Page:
Pheromone traps were used again last season to monitor armyworm moth activity from planting to harvest. Monitoring took place at eight locations in rice production areas. The traps showed that a peak of armyworm moth activity occurred in mid-June and in early July. During August, another time when armyworms are seen in the field, moth activity did not peak and outbreaks did not occur. This type of information can help growers and pest control advisers monitor and manage their fields more effectively. The traps also showed that the true armyworm was more prevalent than the western yellowstriped armyworm.

Nontarget studies

Evaluation of the influence of registered and experimental insecticides on populations of nontarget aquatic invertebrates is a continuing focus of research.

Insecticides included in this work included Belay®, Coragen®, and Warrior® applied preflood at the 3-leaf stage of rice. Warrior® was also applied mid-July for armyworm control.

Two weeks after the application of preflood treatments, the number of aquatic insects in untreated plots was similar to the number of aquatic insects on plots treated with Belay®. Plots treated with Warrior® and Coragen® had significantly fewer insects than the control. At five weeks and later, all treatments were similar to the untreated.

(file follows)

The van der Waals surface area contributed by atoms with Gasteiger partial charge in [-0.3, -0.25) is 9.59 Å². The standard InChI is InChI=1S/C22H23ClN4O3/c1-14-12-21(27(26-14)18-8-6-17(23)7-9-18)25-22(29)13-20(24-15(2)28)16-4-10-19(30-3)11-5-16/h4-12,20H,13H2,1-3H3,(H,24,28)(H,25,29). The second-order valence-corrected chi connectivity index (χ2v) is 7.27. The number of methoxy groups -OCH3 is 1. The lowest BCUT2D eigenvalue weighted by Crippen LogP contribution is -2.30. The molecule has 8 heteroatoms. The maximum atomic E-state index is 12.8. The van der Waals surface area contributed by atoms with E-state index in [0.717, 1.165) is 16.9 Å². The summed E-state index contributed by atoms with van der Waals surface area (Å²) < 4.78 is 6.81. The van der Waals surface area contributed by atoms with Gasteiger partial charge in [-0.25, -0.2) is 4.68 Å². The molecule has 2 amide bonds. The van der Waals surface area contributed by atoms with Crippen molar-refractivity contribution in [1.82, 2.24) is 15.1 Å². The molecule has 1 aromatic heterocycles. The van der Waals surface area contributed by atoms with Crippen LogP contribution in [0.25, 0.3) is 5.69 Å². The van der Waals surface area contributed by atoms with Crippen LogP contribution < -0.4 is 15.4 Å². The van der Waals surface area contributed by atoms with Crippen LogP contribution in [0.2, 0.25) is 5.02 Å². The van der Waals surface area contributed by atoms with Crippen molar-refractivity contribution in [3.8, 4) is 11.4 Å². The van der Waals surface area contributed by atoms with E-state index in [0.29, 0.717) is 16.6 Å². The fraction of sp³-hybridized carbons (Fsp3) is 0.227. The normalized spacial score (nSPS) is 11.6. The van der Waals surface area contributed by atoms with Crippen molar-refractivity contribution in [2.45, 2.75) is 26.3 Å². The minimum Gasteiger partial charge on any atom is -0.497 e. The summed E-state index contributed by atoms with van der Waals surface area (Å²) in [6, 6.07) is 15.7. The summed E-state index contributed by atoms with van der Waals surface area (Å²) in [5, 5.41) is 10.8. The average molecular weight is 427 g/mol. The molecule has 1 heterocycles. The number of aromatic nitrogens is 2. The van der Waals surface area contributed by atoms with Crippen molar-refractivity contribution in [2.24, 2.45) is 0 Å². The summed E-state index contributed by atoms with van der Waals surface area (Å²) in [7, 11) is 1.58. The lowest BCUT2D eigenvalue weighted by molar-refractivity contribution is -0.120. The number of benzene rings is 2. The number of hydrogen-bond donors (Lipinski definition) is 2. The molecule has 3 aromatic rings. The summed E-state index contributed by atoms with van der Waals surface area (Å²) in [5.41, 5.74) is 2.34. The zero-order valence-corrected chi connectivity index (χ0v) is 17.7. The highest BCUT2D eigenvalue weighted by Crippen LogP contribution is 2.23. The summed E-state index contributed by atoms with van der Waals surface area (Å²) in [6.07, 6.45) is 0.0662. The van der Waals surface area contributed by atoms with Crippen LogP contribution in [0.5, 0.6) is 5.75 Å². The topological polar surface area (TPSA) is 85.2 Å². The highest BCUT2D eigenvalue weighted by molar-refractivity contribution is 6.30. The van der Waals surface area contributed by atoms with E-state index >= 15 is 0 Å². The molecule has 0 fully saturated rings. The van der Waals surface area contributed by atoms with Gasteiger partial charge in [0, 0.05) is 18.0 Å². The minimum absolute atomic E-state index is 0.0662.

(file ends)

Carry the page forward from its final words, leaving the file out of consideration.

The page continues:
Effects on the density of nontarget organisms were observed after insecticide applications, mostly on invertebrates other than insects. The effect of Warrior®, Belay®, and Coragen® on insects when applied preflood or at the 3-leaf stage of rice was minimal. Density of invertebrates other than insects was significantly reduced for several weeks after preflood applications, but the differences with untreated plots were small.

Stink bugs

Research conducted by this project in the past has shown that several native stink bugs can cause peck in rice. Peck is a kernel discoloration that forms as a result of stink bug feeding.

In 2017, panicles were placed in cages with redshouldered, conchuela, southern green, and consperse stink bugs, resulting in peck levels that ranged from 1.5% to 3.9%. While stink bugs are not considered a pest of rice in California, growers and pest control advisers should remain vigilant and report any unusual stink bug activity.

A message from the invertebrate pests project team

In 2017, the entomology rice project lost its longtime leader, Larry Godfrey. Larry served the industry well during his years working on rice. His work resulted in the registration of almost all of the insecticides currently available for use on rice. Larry was a great researcher and is dearly missed. His staff research associate, Kevin Godin, kept the project going and did all the work presented in this report with the help of Larry’s graduate student Joanna Bloese.